At the end of each progress period, the project cost performance status report will be used to calculate and report the budget performance index (BPI), cost predictability index (CPI), and project cost performance (PCP). For each cost center, the report will detail the budget at completion (BAC), budget adjustments, revised budget, planned budget spending value as of the current period (PV), the actual cost for the same period (AC), balance to complete or estimate to complete (ETC), forecast to complete for all potential change orders and claims and forecast at completion or estimate at completion (EAC). The budget performance index (BPI) will be calculated by dividing the actual cost (AC) by the planned value (PV) whereas the cost predictability index (CPI) will be the revised budget at completion (BAC) divided by the estimate at completion (EAC).
The organization can also report the performance trend for those indices during the project fiscal year, assuming 2018. The report will display the trend chart for the three indices at the project level and the budget performance index (BPI) and cost predictabil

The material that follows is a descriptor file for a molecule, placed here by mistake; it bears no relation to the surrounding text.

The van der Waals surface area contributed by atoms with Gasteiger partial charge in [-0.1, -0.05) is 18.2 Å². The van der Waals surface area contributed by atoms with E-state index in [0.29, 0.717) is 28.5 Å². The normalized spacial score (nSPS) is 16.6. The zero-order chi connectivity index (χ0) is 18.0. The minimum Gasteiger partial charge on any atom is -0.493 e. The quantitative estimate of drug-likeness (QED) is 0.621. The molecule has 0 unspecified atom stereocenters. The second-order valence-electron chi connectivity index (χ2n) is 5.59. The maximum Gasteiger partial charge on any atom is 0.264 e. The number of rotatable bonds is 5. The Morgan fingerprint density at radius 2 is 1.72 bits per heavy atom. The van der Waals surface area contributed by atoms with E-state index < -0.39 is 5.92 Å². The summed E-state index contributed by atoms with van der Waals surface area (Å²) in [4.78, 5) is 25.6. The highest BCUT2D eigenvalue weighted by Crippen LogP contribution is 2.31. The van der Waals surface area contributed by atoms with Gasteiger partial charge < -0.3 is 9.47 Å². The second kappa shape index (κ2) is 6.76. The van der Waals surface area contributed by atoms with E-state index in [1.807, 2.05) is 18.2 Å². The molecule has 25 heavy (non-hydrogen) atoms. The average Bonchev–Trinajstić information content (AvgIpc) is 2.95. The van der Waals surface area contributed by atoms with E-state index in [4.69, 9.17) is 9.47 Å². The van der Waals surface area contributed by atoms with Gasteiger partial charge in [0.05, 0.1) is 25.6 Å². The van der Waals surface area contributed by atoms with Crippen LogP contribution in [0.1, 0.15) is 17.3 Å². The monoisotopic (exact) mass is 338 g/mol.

ity index (CPI) for the level of the cost breakdown structure which includes land cost, hard costs, soft costs, and FF&E costs for the shown example.
About the Author
Bassam Samman, PMP, PSP, EVP, GPM is a Senior Project Management Consultant with more than 35-year service record providing project management and controls services to over 100 projects with a total value of over the US $5 Billion. Those projects included Commercial, Residential, Education and Healthcare Buildings and Infrastructure, Entertainment and Shopping Malls, Oil and Gas Plants and Refineries, and Telecommunication and Information Technology projects. He is thoroughly experienced in complete project management including project management control systems, computerized project control software, claims analysis/prevention, risk analysis/management (contingency planning), design, supervision, training, and business development.